CLYDESDALE Bank’s new boss, David Duffy, says he is “passionate” to retain it as an independent challenger bank to take on the UK lending sector’s big beasts. The epithet has resonance, and not just because many people these days seem to feel it is a statutory obligation to be passionate about something, even if it is only a coffee chain making coffee or the value of corporate communications.
No, Duffy’s aim is laudable, and households and small businesses, in particular, will welcome him to the helm of Clydesdale and its sister group, Yorkshire Bank. They will wish him success in giving the major players a run for their money in every sense.
But, without wishing to create a hostage to fortune, it has to be said that the language about being robustly standalone and a consumer champion in UK banking stirs a few memories, some extremely recent.
It is almost the exact language used by Paul Pester, chief executive of TSB, the bank floated on the stock market last June before agreeing a £1.7 billion takeover by Spanish bank Sabadell two months ago.
Going back further, Halifax Bank of Scotland (HBOS) used to regularly proclaim its “outsider”, consumer-champion status in taking on the big four of British banking. Until it came a cropper in that financial dustbowl year of 2008, and HBOS had to be rescued, ironically by one of those big four, Lloyds, and later the taxpayer.
Going even further back, Abbey National, Alliance & Leicester and Bradford & Bingley all used to shout their independent status from the rooftops. Until Spanish bank Santander snapped up all three over a matter of years either side of the financial crash.
This is not to say Clydesdale and Yorkshire banks are necessarily likely to lose their independence.
That will depend on how well Duffy runs what is essentially a solid franchise which lost its way in flaky property loans and mis-selling scandals, thereby exhausting the patience of exiting parent, National Australia Bank.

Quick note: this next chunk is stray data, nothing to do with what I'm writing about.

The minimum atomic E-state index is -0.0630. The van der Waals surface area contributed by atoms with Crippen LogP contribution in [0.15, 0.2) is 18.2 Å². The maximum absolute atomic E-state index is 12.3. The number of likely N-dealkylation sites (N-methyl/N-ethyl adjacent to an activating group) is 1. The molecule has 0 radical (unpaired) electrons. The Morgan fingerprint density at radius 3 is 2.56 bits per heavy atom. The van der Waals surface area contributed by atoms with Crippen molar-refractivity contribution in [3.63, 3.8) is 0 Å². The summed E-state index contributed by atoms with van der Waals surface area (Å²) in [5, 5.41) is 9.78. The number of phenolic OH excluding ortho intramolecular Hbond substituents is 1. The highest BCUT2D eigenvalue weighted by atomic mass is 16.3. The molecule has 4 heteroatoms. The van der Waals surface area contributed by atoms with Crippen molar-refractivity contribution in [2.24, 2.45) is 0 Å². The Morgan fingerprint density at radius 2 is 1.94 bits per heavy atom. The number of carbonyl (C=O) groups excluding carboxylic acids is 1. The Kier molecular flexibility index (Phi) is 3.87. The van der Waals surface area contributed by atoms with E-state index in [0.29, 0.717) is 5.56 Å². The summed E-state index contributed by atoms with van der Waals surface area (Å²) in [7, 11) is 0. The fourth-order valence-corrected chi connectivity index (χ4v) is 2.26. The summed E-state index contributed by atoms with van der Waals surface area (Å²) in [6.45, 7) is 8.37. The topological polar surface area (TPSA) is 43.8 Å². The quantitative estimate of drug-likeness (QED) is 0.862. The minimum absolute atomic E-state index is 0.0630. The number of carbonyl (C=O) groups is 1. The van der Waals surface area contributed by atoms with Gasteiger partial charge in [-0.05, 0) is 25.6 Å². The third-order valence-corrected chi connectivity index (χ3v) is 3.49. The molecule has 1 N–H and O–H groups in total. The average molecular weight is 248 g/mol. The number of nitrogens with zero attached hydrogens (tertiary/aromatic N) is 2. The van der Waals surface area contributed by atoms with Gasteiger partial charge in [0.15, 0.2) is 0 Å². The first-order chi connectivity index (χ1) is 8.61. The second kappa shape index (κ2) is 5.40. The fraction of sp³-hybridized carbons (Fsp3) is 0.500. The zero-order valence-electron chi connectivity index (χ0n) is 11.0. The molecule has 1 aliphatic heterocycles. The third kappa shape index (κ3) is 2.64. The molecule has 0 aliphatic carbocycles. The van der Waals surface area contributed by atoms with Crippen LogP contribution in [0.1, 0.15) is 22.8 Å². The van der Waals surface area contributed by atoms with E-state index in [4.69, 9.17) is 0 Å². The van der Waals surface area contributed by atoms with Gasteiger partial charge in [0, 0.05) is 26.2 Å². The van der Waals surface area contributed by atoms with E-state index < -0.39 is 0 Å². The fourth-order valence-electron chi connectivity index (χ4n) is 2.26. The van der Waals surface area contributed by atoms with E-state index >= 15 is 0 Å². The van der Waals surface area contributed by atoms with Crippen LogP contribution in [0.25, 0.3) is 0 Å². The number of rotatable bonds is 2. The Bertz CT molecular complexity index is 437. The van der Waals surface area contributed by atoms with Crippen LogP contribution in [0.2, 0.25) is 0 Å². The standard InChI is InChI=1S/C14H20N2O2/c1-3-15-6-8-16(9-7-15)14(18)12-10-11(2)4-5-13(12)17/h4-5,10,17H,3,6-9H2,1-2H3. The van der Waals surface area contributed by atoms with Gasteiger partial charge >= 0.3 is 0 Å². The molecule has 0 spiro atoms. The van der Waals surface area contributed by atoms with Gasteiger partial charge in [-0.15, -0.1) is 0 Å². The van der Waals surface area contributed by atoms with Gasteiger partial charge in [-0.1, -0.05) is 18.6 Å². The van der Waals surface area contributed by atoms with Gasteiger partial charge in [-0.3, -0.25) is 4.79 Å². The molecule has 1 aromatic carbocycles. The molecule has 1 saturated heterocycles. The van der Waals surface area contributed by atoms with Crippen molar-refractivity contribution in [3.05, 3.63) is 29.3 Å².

He certainly has good credentials, having cleaned up the Augean stables balance sheet that was Allied Irish Banks in the wake of the financial crisis, and got profitable momentum going again.
But it is noticeable how plans for a flotation in banking and other industries can bring potential trade buyers and private equity out of the woodwork, both before and after the stock market shilling is taken.
Of course, it is not a one-way argument. Nimble, challenger banks succumbing to new ownership maintain that they can achieve volume and market share gains to take on the big boys faster and more smoothly through access to a bigger owner’s deeper pockets. But it does swap small and beautiful for the matrix corporate structure again.
It doesn’t invalidate the independent, standalone argument but shows lines can get blurred. Hopefully, it won’t happen with Clydesdale.
Time’s up for Fifa
FIFA has lost it, and it’s not even gone to penalties. Yet. But the FBI is mightily impressively on the case, business sponsors like Visa and Nike are threatening to pull the rug, and the game is surely up for an organisation that has impressively melded corruption and incompetence for decades.
Under the unconscionable stewardship of the risibly odious Sepp Blatter, football’s family has been shown to be much like the one in The Godfather, but minus the classy dialogue.